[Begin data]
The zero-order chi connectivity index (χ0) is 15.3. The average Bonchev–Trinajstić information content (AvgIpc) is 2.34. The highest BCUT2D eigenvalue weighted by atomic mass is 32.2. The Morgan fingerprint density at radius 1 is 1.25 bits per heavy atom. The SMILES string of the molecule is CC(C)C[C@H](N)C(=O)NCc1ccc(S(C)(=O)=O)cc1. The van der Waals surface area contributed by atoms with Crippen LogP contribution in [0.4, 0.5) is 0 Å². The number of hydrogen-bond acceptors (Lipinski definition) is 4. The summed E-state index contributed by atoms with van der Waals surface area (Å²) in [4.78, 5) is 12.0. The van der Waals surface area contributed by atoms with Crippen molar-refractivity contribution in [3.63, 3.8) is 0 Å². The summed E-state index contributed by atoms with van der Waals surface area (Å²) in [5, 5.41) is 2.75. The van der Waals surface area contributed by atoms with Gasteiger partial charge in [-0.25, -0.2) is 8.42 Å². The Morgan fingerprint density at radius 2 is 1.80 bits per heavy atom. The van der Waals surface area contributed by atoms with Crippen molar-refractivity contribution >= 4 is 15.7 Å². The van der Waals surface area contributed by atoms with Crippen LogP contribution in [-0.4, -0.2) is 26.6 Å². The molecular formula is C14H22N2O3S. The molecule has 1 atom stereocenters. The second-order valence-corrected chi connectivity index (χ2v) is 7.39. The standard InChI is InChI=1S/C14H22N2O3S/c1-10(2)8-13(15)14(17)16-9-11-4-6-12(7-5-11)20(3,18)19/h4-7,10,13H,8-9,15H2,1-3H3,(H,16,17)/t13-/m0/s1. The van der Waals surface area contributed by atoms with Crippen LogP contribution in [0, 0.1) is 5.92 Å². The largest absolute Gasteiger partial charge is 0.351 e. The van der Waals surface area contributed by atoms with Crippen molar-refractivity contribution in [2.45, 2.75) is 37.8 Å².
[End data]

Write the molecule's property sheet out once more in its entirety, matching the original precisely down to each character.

The zero-order chi connectivity index (χ0) is 15.3. The average Bonchev–Trinajstić information content (AvgIpc) is 2.34. The highest BCUT2D eigenvalue weighted by atomic mass is 32.2. The Morgan fingerprint density at radius 1 is 1.25 bits per heavy atom. The SMILES string of the molecule is CC(C)C[C@H](N)C(=O)NCc1ccc(S(C)(=O)=O)cc1. The van der Waals surface area contributed by atoms with Crippen LogP contribution in [0.4, 0.5) is 0 Å². The number of hydrogen-bond acceptors (Lipinski definition) is 4. The summed E-state index contributed by atoms with van der Waals surface area (Å²) in [4.78, 5) is 12.0. The van der Waals surface area contributed by atoms with Crippen molar-refractivity contribution in [3.63, 3.8) is 0 Å². The summed E-state index contributed by atoms with van der Waals surface area (Å²) in [5, 5.41) is 2.75. The van der Waals surface area contributed by atoms with Gasteiger partial charge in [-0.25, -0.2) is 8.42 Å². The Morgan fingerprint density at radius 2 is 1.80 bits per heavy atom. The van der Waals surface area contributed by atoms with Crippen molar-refractivity contribution >= 4 is 15.7 Å². The van der Waals surface area contributed by atoms with Crippen LogP contribution in [-0.4, -0.2) is 26.6 Å². The molecular formula is C14H22N2O3S. The molecule has 1 atom stereocenters. The second-order valence-corrected chi connectivity index (χ2v) is 7.39. The standard InChI is InChI=1S/C14H22N2O3S/c1-10(2)8-13(15)14(17)16-9-11-4-6-12(7-5-11)20(3,18)19/h4-7,10,13H,8-9,15H2,1-3H3,(H,16,17)/t13-/m0/s1. The van der Waals surface area contributed by atoms with Crippen LogP contribution in [0, 0.1) is 5.92 Å². The largest absolute Gasteiger partial charge is 0.351 e. The van der Waals surface area contributed by atoms with Crippen molar-refractivity contribution in [2.45, 2.75) is 37.8 Å².